The Battle of Los Angeles 1942 UFO sighting

The still unexplained UFO sighting, now known as ‘The Battle Of Los Angeles’, took place during the night between February 24-25, 1942, so right during World War II. 

Beginning shortly after 2 am on February 25, unidentified objects were reported over Los Angeles, prompting officials to alarm residents with sound air raid sirens and to order a total blackout.

At 3:16 am, the 37th Coast Artillery Brigade began firing 12.8-pound anti-aircraft shells – more than 1,400 over 58 minutes – as the unidentified flying objects moved south, from Santa Monica to Long Beach.

A zoom of one of the unidentified flying objects over Los Angeles in 1942.

The photograph, published in the L.A. Time, highlights the presence of an ominous flying object drifting over the city.

UFO expert Bill Birnes explains: “The obvious thought was that these were Japanese bombers come to attack the United States. But it wasn’t. They were flying too high. And the astounding thing was, not one artillery shell could hit the craft. People outside that night swore that it was neither a plane nor a balloon – it was a UFO. It floated, it glided. And to this day, nobody can explain what that craft was, why our anti-aircraft guns couldn’t hit it – it’s a mystery that’s never been resolved.

Descriptions of the Los Angeles’s UFOs

Descriptions of the UFOs varied widely:

1. General George C. Marshall: The “unidentified airplanes traveled at speeds ranging from ‘very slow’ to as much as 200 mph and from elevations of 9000 to 18,000 feet.

2. The number of craft reported by observers ranged from 9 to 15 to 25.

Explanations of the Battle of Los Angeles UFO event

According to the Los Angeles Times (February 26, 1942), Frank Knox, the secretary of the Navy, dismissed the event as a “false alarm.” After a day of cover-up, the Secretary of War Henry L. Stimsont finally acknowledged that the craft and the battle were real.

Santa Monica’s US Representative, Leland Ford, was quoted in the Times on February 27 calling for a Congressional investigation into the incident, but this went nowhere.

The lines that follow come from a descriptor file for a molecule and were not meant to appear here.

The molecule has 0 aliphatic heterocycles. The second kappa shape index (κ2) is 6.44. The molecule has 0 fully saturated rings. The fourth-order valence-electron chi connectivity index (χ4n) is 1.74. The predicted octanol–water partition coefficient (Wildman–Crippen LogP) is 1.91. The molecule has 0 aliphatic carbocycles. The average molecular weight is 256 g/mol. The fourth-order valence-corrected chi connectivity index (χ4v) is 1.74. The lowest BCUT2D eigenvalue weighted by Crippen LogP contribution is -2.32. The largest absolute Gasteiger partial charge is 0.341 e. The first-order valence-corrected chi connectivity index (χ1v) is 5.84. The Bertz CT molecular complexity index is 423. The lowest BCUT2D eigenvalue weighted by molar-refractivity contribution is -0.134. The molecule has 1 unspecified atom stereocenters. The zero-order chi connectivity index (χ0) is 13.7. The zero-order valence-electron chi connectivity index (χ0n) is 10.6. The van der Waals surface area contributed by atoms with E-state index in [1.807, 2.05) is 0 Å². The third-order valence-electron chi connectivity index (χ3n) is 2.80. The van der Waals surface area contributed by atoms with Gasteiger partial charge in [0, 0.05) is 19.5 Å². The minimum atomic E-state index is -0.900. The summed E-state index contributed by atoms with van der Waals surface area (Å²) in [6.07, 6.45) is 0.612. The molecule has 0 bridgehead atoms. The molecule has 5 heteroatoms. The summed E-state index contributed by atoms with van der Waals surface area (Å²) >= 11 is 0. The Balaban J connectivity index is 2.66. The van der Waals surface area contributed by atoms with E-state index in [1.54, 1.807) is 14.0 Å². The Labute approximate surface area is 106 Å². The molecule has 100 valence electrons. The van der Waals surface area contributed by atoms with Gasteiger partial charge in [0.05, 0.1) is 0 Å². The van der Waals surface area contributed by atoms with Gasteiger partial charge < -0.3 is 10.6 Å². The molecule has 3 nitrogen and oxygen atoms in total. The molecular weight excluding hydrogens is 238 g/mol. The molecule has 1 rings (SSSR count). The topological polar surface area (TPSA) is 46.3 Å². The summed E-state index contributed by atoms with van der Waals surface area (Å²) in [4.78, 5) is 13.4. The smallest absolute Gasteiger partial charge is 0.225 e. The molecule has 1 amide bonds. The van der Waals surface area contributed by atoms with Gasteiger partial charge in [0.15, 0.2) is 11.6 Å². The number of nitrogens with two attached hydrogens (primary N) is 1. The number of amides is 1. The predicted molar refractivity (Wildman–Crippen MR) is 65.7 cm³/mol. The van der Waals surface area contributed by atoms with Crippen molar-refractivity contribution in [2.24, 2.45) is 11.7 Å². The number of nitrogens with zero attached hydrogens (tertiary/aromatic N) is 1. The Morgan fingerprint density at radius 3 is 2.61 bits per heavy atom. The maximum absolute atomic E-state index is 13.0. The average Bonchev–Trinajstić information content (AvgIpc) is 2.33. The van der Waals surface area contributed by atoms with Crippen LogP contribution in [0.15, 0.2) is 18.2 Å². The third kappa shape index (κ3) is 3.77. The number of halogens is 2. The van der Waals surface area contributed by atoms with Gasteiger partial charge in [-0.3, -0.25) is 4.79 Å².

Meanwhile, many different explanations raging from Japanese planes to German craft launched from secret bases in Mexico to unidentified aircraft to weather balloons to sky lanterns to blimps have been offered.

General Marshall even declared that the Army had recovered an unidentified aircraft off the coast of California. And that the “mystery airplanes are in fact not earthly and according to secret intelligence sources they are in all probability of interplanetary origin.

The real UFO description of the Los Angeles Battle in 1942.

Conspiracy theorists like Greg Bishop, Joe Oesterle, and Mike Marinacci proposed the incident as an extraterrestrial activity. During the documentation of the incident in 1949, the US Coast Artillery Association performed an examination on a meteorological balloon, which was released in the air at 1:00 am with an order of shooting it. The conclusion revealed that “once the firing started, imagination created all kinds of targets in the sky and everyone joined in.

William C. Breuer described a bizarre story in his book “The Air-Raid Warden Was a Spy and other tales from home-front America in World War II.” According to him, President Roosevelt acknowledged during a conference the power of Japan for attacking the US mainland. Just six days after, a Japanese submarine surfaced near Santa Barbara.

The submarine fired 15 shells in an oil facility but didn’t create massive destruction. One of the main Japanese newspapers declared in their headline: “Our submarine destroyed a large US city.

This attack was followed by a warning from the US Naval Intelligence about a new possible attack within just 10 hours. The warning turned people’s worst fear into a materialistic reality when signals were picked by the radar indicating the presence of UFO 120 miles away from the city.

Witnesses of the Battle of LA have reported seeing attacking planes. Was it a psychological stunt to terrify US residents and officials… We will probably never know… And the 1942 UFO sighting in Los Angeles will remain a mystery for ever…

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